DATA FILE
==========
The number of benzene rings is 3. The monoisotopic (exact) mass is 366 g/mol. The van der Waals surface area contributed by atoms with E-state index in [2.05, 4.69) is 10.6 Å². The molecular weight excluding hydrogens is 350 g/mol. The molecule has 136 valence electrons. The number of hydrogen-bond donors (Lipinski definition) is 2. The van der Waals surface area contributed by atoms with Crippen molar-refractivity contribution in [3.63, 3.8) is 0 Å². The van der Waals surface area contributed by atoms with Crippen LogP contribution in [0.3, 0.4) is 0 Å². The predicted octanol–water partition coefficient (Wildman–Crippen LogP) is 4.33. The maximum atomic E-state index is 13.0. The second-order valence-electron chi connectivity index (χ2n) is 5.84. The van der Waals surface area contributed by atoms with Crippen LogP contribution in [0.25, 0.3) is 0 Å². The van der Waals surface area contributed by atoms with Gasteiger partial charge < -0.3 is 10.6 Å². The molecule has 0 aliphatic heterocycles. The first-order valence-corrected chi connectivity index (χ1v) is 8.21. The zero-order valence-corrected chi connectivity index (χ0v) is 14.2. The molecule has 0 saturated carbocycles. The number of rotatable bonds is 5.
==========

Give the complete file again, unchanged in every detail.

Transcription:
The number of benzene rings is 3. The monoisotopic (exact) mass is 366 g/mol. The van der Waals surface area contributed by atoms with E-state index in [2.05, 4.69) is 10.6 Å². The molecular weight excluding hydrogens is 350 g/mol. The molecule has 136 valence electrons. The number of hydrogen-bond donors (Lipinski definition) is 2. The van der Waals surface area contributed by atoms with Crippen molar-refractivity contribution in [3.63, 3.8) is 0 Å². The van der Waals surface area contributed by atoms with Crippen LogP contribution in [0.3, 0.4) is 0 Å². The predicted octanol–water partition coefficient (Wildman–Crippen LogP) is 4.33. The maximum atomic E-state index is 13.0. The second-order valence-electron chi connectivity index (χ2n) is 5.84. The van der Waals surface area contributed by atoms with Crippen LogP contribution in [0.25, 0.3) is 0 Å². The van der Waals surface area contributed by atoms with Gasteiger partial charge < -0.3 is 10.6 Å². The molecule has 0 aliphatic heterocycles. The first-order valence-corrected chi connectivity index (χ1v) is 8.21. The zero-order valence-corrected chi connectivity index (χ0v) is 14.2. The molecule has 0 saturated carbocycles. The number of rotatable bonds is 5.